A special sort of homecoming for Simon Keenlyside

Simon Keenlyside performs in the National Concert Hall tonight.

With Jewish roots in Dublin, and having recently signed up for Irish citizenship, celebrated baritone Simon Keenlyside is looking forward to performing for the first time here, writes Cathy Desmond

ONE of Britain’s most distinguished baritones leads a macabre dance in Dublin. Simon Keenlyside is the baritone soloist in Totentanz, a new work by Thomas Adès which will have its Irish premiere at the National Concert Hall tonight.

A glance through Keenlyside’s biography gives an idea of just how far reaching a career the London born baritone has had. It lists no less than 50 roles performed in major houses all over the world over the last three decades. It is an incredible diversity of characters in his “long time crashing around as a gypsy” as he self-deprecatingly puts it.

He arrives for his first Dublin appearance hotfoot from playing the legendary serial seducer, Don Giovanni for Opera de Bilbao, a role he played at the Met Opera, New York earlier this season.

Totentanz is described by Adès as “an existential battle between life and death”. The British composer has set to music a sequence of 15th century German verses known as the Lübecker Totentanz, originally composed to accompany an artwork created the same year at the Marienkirche in Lübeck.

Sadly, the artwork was destroyed during World War II, but images of it remain, as do the texts, depicting a gleefully macabre grim reaper here played by the baritone interacting with a cavalcade of characters, including a baby, a monk, a maiden and even the Pope, voiced by the soprano.

Adès will be reunited with both soloists who premiered the work with him at the 2013 Proms. Dutch soprano Christianne Stotijn performs the mezzo-soprano role. The singers will be supported by the full might of the RTÉ NSO with up a beefed percussion section including an assortment of instruments that read like the accoutrements of a torture chamber; bamboo canes, ratchets , snake rattles, whips and clappers.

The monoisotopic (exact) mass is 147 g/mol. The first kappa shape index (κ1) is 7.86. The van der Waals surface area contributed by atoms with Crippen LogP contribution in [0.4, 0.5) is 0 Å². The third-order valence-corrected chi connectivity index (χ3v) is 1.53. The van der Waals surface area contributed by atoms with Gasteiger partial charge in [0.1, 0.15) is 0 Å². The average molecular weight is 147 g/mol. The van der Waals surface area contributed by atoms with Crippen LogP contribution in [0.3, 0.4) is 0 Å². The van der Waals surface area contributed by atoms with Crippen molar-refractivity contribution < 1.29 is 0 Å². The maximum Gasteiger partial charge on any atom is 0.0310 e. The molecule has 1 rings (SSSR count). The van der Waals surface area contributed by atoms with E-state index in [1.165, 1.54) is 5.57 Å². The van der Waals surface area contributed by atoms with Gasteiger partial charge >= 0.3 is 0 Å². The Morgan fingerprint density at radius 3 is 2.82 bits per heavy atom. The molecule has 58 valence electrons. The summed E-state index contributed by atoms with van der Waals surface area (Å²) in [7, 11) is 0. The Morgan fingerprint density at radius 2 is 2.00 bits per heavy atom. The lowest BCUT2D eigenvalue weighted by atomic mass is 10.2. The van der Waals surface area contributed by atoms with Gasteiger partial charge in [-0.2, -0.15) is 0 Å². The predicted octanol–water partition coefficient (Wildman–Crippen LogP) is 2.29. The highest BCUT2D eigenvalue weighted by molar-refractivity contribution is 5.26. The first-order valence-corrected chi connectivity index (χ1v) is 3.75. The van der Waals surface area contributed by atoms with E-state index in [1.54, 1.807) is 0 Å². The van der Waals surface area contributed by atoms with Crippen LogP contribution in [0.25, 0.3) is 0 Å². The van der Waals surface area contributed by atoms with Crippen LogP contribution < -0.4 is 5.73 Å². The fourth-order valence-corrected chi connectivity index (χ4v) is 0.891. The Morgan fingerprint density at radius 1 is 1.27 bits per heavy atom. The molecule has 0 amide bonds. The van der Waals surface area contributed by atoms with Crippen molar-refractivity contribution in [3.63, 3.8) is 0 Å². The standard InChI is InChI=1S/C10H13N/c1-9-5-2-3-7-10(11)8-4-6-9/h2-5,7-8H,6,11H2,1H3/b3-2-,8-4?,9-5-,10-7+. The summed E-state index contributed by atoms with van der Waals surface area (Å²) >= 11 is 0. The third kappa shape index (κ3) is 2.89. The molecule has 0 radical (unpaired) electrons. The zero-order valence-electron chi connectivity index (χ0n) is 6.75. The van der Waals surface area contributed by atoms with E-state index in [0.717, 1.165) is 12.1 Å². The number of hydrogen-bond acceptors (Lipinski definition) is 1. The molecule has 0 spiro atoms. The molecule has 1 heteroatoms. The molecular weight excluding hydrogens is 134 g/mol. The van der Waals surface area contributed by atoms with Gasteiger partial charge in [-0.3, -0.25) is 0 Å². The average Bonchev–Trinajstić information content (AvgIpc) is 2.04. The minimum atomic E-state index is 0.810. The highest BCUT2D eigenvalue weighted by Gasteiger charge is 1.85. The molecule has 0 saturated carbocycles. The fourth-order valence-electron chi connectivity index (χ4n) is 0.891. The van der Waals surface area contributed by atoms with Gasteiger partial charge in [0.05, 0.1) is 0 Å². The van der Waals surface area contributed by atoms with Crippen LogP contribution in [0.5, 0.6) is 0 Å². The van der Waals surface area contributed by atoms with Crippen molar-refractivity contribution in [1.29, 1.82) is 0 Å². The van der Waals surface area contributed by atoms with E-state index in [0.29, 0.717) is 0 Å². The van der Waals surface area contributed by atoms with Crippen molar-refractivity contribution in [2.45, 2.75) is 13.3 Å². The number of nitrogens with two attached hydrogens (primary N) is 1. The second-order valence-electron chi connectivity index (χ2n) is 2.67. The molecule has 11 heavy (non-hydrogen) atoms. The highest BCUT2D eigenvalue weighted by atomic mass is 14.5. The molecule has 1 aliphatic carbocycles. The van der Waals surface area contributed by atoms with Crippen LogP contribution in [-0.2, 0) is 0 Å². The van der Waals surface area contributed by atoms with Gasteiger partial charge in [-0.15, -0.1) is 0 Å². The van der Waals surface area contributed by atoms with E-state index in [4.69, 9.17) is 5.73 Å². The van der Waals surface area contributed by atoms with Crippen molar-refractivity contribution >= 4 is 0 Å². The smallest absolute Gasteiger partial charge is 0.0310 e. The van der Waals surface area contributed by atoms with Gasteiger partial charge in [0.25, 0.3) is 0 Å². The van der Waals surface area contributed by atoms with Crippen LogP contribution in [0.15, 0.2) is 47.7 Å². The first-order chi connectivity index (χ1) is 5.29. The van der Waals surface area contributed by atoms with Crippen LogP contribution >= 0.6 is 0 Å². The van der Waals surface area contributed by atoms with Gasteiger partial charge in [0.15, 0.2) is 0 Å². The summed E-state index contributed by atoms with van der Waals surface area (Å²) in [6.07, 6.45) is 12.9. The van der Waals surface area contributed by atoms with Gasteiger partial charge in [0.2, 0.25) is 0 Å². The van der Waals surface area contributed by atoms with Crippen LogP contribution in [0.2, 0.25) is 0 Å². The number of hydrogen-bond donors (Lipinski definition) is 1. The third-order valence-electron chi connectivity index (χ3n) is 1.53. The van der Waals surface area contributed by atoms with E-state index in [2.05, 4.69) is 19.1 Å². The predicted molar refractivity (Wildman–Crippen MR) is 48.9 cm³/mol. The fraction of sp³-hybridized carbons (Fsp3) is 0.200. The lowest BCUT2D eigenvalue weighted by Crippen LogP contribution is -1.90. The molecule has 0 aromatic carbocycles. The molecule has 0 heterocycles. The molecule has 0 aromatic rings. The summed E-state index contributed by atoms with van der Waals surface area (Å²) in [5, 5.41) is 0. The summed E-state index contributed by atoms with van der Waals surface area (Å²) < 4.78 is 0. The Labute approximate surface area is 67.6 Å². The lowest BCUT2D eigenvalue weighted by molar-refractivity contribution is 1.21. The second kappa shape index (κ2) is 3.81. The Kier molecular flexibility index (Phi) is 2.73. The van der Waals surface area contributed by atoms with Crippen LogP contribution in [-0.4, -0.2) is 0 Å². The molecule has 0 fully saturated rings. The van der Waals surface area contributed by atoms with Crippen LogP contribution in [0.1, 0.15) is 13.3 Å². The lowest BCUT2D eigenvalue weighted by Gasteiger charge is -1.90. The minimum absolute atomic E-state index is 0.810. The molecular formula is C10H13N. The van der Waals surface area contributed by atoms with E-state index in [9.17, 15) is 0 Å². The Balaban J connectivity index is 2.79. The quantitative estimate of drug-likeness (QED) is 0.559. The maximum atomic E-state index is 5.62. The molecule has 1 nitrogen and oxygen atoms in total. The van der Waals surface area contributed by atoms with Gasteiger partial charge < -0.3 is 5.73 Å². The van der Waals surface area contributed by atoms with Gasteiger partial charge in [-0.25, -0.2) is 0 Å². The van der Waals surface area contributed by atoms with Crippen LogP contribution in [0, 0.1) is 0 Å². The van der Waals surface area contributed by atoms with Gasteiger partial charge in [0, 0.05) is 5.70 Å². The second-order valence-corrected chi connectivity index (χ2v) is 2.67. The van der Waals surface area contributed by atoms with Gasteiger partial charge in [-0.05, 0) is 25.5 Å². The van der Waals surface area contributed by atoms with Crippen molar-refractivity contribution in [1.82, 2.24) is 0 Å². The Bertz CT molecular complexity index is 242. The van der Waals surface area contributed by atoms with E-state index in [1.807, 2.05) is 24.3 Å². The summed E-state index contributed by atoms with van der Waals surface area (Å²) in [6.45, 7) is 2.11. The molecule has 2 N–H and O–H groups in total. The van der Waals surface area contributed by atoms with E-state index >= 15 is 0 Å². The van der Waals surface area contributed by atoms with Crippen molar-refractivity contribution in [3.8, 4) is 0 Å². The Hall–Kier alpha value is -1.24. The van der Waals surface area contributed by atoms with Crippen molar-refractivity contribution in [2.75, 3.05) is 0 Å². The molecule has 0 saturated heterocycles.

Keenlyside famously created the role of Prospero in Adès opera, The Tempest.

“Having come across Tom almost by chance, I am devoted to him. It doesn’t take genius to recognise genius. The music is stunning. It’s extreme but worth the struggle and I try my hardest to do justice to his incredible score. The play is everything and you are a merely a texture in it. You do as much homework as you can. Then you strap in and go for a ride”

Keenleyside reveals he has fascinating Irish roots. His Russian Jewish forebears were en route from Riga to New York when they were put ashore in Dublin. His grandfather Leonard Hirsch was born in South Great George’s Street in 1902. The 1911 census shows the family of Maurice Hirsch, a draper living in Leeson Street.

His son, Leonard Hirsch went on to be a distinguished figure operating at every level of string playing in Britain, a leader of the Hallé Orchestra and revered teacher of generations of British violinists. He had his first violin lessons in Dublin before the family relocated to Britain.

“I am looking forward to seeing where my grandfather was born. He was very proud of his Irish connection.”

It seems appropriate that Keenlyside comes to perform in Dublin as he has recently taken Irish citizenship as a statement of his European credentials following Brexit.

He prefaced his first appearance in Ireland with a masterclass for six of Ireland’s best young professional singers. He bristles at the term ‘masterclass’. “It’s the wrong word. It is just my turn to give back. My grandfather always said that as long as you are a couple of steps ahead you have something to offer. I’m further down the road and I am just sharing with my next group of colleagues.”

Simon Keenlyside performs in Totentanz at the NCH tonight as part of New Music Dublin


We have two words for you: tiny sunglasses.6 of the biggest fashion trends from The Matrix as a fourth movie is announced

With more than 70 museums, 30 parks and a maze of canals, this city is a giant playground, says Kirsty Masterman.Bikes, boats and pancakes: Why Amsterdam is the new go-to destination for family-friendly travel

It’s 100% better than takeout.How to make Jamie Oliver’s veggie pad thai

The Hunger is billed as an opera, but its composer, Donnacha Dennehy, prefers to call it a “docu-cantata”.The Hunger: Appeals to God and for pity in this clash of two linguistic worlds

More From The Irish Examiner